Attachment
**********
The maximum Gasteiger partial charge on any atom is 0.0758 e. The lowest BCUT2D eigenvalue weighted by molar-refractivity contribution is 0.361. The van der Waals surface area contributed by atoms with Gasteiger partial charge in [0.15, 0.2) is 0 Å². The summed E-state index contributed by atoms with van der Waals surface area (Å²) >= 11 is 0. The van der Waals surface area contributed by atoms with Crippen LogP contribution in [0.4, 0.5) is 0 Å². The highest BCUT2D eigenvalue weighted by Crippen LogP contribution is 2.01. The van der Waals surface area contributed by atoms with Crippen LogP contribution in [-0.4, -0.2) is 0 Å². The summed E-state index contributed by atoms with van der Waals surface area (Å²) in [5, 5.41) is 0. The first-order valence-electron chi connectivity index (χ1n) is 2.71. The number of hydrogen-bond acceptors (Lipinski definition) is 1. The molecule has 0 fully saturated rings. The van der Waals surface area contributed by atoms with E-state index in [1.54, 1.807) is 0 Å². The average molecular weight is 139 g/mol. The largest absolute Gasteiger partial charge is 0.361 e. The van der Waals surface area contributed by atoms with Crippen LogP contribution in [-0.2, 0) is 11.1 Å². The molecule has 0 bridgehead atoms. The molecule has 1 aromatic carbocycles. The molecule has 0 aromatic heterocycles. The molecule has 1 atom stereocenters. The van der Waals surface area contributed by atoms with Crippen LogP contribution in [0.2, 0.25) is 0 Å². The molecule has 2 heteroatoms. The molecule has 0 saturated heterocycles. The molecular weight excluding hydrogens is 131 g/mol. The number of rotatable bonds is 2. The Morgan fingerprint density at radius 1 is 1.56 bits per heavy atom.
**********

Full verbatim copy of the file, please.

The maximum Gasteiger partial charge on any atom is 0.0758 e. The lowest BCUT2D eigenvalue weighted by molar-refractivity contribution is 0.361. The van der Waals surface area contributed by atoms with Gasteiger partial charge in [0.15, 0.2) is 0 Å². The summed E-state index contributed by atoms with van der Waals surface area (Å²) >= 11 is 0. The van der Waals surface area contributed by atoms with Crippen LogP contribution in [0.4, 0.5) is 0 Å². The highest BCUT2D eigenvalue weighted by Crippen LogP contribution is 2.01. The van der Waals surface area contributed by atoms with Crippen LogP contribution in [-0.4, -0.2) is 0 Å². The summed E-state index contributed by atoms with van der Waals surface area (Å²) in [5, 5.41) is 0. The first-order valence-electron chi connectivity index (χ1n) is 2.71. The number of hydrogen-bond acceptors (Lipinski definition) is 1. The molecule has 0 fully saturated rings. The van der Waals surface area contributed by atoms with E-state index in [1.54, 1.807) is 0 Å². The average molecular weight is 139 g/mol. The largest absolute Gasteiger partial charge is 0.361 e. The van der Waals surface area contributed by atoms with Crippen LogP contribution in [-0.2, 0) is 11.1 Å². The molecule has 0 bridgehead atoms. The molecule has 1 aromatic carbocycles. The molecule has 0 aromatic heterocycles. The molecule has 1 atom stereocenters. The van der Waals surface area contributed by atoms with Crippen LogP contribution in [0.2, 0.25) is 0 Å². The molecule has 2 heteroatoms. The molecule has 0 saturated heterocycles. The molecular weight excluding hydrogens is 131 g/mol. The number of rotatable bonds is 2. The Morgan fingerprint density at radius 1 is 1.56 bits per heavy atom.